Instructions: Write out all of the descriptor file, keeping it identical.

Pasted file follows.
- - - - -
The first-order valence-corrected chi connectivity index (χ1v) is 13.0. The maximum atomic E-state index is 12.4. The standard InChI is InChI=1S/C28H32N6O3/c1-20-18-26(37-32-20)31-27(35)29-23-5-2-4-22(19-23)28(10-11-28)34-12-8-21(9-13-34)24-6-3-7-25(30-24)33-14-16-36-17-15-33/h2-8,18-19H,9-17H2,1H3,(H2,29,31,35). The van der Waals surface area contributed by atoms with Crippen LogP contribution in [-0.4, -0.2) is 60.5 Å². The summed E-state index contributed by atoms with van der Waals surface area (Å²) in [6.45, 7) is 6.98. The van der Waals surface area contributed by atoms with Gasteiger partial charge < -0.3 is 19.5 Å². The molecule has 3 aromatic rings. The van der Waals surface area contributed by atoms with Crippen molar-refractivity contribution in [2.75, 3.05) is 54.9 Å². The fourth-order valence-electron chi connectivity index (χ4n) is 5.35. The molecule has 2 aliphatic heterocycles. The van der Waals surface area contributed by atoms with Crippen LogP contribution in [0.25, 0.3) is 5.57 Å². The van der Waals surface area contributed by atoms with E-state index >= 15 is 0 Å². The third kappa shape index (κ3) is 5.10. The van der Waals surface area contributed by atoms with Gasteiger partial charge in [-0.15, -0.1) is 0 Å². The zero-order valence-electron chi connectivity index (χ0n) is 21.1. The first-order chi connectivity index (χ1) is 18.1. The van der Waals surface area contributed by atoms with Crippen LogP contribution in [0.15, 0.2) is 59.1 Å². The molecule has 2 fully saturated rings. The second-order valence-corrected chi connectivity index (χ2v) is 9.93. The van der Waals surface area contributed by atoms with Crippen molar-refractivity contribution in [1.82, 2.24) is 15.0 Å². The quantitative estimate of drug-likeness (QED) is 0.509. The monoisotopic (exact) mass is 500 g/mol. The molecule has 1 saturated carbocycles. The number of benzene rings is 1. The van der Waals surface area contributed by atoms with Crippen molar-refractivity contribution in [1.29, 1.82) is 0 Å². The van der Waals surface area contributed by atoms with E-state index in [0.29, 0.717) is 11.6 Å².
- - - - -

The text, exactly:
The first-order valence-corrected chi connectivity index (χ1v) is 13.0. The maximum atomic E-state index is 12.4. The standard InChI is InChI=1S/C28H32N6O3/c1-20-18-26(37-32-20)31-27(35)29-23-5-2-4-22(19-23)28(10-11-28)34-12-8-21(9-13-34)24-6-3-7-25(30-24)33-14-16-36-17-15-33/h2-8,18-19H,9-17H2,1H3,(H2,29,31,35). The van der Waals surface area contributed by atoms with Crippen LogP contribution in [-0.4, -0.2) is 60.5 Å². The summed E-state index contributed by atoms with van der Waals surface area (Å²) in [6.45, 7) is 6.98. The van der Waals surface area contributed by atoms with Gasteiger partial charge < -0.3 is 19.5 Å². The molecule has 3 aromatic rings. The van der Waals surface area contributed by atoms with Crippen molar-refractivity contribution in [2.75, 3.05) is 54.9 Å². The fourth-order valence-electron chi connectivity index (χ4n) is 5.35. The molecule has 2 aliphatic heterocycles. The van der Waals surface area contributed by atoms with Crippen LogP contribution in [0.25, 0.3) is 5.57 Å². The van der Waals surface area contributed by atoms with E-state index >= 15 is 0 Å². The third kappa shape index (κ3) is 5.10. The van der Waals surface area contributed by atoms with Gasteiger partial charge in [-0.15, -0.1) is 0 Å². The zero-order valence-electron chi connectivity index (χ0n) is 21.1. The first-order chi connectivity index (χ1) is 18.1. The van der Waals surface area contributed by atoms with Crippen LogP contribution in [0.15, 0.2) is 59.1 Å². The molecule has 2 fully saturated rings. The second-order valence-corrected chi connectivity index (χ2v) is 9.93. The van der Waals surface area contributed by atoms with Crippen molar-refractivity contribution in [1.82, 2.24) is 15.0 Å². The quantitative estimate of drug-likeness (QED) is 0.509. The monoisotopic (exact) mass is 500 g/mol. The molecule has 1 saturated carbocycles. The number of benzene rings is 1. The van der Waals surface area contributed by atoms with Crippen molar-refractivity contribution in [1.29, 1.82) is 0 Å². The van der Waals surface area contributed by atoms with E-state index in [0.29, 0.717) is 11.6 Å².